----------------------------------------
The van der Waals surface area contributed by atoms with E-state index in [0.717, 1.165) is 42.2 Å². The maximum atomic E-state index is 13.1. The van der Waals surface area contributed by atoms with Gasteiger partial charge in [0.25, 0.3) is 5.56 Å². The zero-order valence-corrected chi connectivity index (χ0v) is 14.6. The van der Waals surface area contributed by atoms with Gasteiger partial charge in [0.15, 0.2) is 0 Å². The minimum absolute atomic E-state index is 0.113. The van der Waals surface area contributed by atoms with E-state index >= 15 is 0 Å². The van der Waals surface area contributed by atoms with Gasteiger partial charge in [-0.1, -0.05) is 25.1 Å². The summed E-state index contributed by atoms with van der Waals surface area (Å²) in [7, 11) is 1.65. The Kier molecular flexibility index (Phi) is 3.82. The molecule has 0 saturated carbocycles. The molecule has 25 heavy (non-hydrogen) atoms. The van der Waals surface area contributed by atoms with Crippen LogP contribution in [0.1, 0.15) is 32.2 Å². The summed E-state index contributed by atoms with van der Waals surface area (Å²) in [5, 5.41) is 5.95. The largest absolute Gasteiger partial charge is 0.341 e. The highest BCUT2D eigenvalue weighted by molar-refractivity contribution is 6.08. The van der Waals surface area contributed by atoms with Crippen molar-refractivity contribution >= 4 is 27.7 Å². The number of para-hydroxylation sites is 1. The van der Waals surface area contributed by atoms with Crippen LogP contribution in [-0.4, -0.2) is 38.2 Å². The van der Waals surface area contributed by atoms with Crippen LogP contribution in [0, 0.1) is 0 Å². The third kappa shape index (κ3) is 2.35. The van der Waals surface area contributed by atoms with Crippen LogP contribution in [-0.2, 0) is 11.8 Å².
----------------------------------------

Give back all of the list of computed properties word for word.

The van der Waals surface area contributed by atoms with E-state index in [0.717, 1.165) is 42.2 Å². The maximum atomic E-state index is 13.1. The van der Waals surface area contributed by atoms with Gasteiger partial charge in [0.25, 0.3) is 5.56 Å². The zero-order valence-corrected chi connectivity index (χ0v) is 14.6. The van der Waals surface area contributed by atoms with Gasteiger partial charge in [0.15, 0.2) is 0 Å². The minimum absolute atomic E-state index is 0.113. The van der Waals surface area contributed by atoms with E-state index >= 15 is 0 Å². The van der Waals surface area contributed by atoms with Gasteiger partial charge in [-0.1, -0.05) is 25.1 Å². The summed E-state index contributed by atoms with van der Waals surface area (Å²) in [7, 11) is 1.65. The Kier molecular flexibility index (Phi) is 3.82. The molecule has 0 saturated carbocycles. The molecule has 25 heavy (non-hydrogen) atoms. The van der Waals surface area contributed by atoms with Crippen LogP contribution in [0.1, 0.15) is 32.2 Å². The summed E-state index contributed by atoms with van der Waals surface area (Å²) in [5, 5.41) is 5.95. The largest absolute Gasteiger partial charge is 0.341 e. The highest BCUT2D eigenvalue weighted by molar-refractivity contribution is 6.08. The van der Waals surface area contributed by atoms with Crippen molar-refractivity contribution >= 4 is 27.7 Å². The number of para-hydroxylation sites is 1. The van der Waals surface area contributed by atoms with Crippen LogP contribution in [-0.4, -0.2) is 38.2 Å². The van der Waals surface area contributed by atoms with Crippen LogP contribution in [0, 0.1) is 0 Å². The third kappa shape index (κ3) is 2.35. The van der Waals surface area contributed by atoms with Crippen LogP contribution in [-0.2, 0) is 11.8 Å².